Wednesday, April 23, 2014

NIST Delists RSA Encryption Algorithm After Snowden Allegations of NSA Bribe

This one's for the 1337 g33ks.

As we all know, one of the most important parts of any encryption suite is the algorithm chosen to power the cryptography, a deterministic random bit generator.

Dual_EC_DRBG, encryption, RSA, NSA, NIST, Edward Snowden, security

In software, it's harder than you think to generate truly random numbers--it's a machine, so when you run a certain thing twice, it just 'wants' to produce the same result each time. Programmers have to go to great efforts to construct a method for generating a series of random numbers that will not repeat whole or in part when regenerated. Designers of pseudo-random and truly random number generators employ much advanced mathematics to achieve the desired results. Not a lot of people can even read, let alone write, this kind of code, and most application coders would get this core algorithm from a specialized author.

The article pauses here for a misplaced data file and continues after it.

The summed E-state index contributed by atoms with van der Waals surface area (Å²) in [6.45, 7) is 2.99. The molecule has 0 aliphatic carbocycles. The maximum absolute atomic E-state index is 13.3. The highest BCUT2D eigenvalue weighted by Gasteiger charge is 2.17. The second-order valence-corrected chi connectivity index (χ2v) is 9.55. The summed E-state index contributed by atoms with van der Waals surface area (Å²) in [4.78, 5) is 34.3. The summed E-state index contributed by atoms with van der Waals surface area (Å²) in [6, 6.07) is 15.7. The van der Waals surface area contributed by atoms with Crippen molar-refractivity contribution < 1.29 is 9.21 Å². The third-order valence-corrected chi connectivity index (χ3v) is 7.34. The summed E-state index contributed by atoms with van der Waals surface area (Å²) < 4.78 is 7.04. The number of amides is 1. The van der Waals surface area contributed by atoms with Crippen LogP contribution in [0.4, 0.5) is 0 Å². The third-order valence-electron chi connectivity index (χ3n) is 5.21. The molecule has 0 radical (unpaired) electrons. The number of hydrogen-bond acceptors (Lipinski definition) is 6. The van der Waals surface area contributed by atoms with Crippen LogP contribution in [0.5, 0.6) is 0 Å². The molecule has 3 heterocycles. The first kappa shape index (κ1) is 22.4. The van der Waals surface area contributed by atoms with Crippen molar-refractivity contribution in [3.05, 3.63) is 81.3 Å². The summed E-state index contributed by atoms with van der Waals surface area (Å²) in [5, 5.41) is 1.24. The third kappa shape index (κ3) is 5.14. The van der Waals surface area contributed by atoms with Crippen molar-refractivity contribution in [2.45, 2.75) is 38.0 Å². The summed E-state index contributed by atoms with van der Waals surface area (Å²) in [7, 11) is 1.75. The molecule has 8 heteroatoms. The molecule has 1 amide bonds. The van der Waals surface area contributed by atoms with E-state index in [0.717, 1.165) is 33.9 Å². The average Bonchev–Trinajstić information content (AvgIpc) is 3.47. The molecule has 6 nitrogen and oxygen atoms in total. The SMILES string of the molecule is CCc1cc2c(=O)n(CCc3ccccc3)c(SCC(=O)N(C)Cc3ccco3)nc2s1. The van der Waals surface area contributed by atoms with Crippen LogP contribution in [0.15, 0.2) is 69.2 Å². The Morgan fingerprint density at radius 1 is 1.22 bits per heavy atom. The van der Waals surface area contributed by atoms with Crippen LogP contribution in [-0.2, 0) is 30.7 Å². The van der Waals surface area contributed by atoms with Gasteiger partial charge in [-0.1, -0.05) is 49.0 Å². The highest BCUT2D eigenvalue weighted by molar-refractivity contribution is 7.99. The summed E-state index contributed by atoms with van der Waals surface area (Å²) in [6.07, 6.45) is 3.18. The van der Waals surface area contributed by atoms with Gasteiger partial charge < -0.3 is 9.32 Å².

One such algorithm, developed by the RSA corporation, that many programmers use is called Dual_EC_DRBG, or the Dual Elliptic Curve Deterministic Random Bit Generator.

Last December, Edward Snowden claimed that RSA had received a secret $10 million bribe from the NSA to implement the algorithm with certain flaws, to actually weaken the encryption in its bSafe Security tool. RSA to this day still denies the serious allegation, but the National Institute of Standards and Technology (NIST) has announced they have abandoned all use of the algorithm, thus encouraging others to do the same.

There is more information on The Hacker News.

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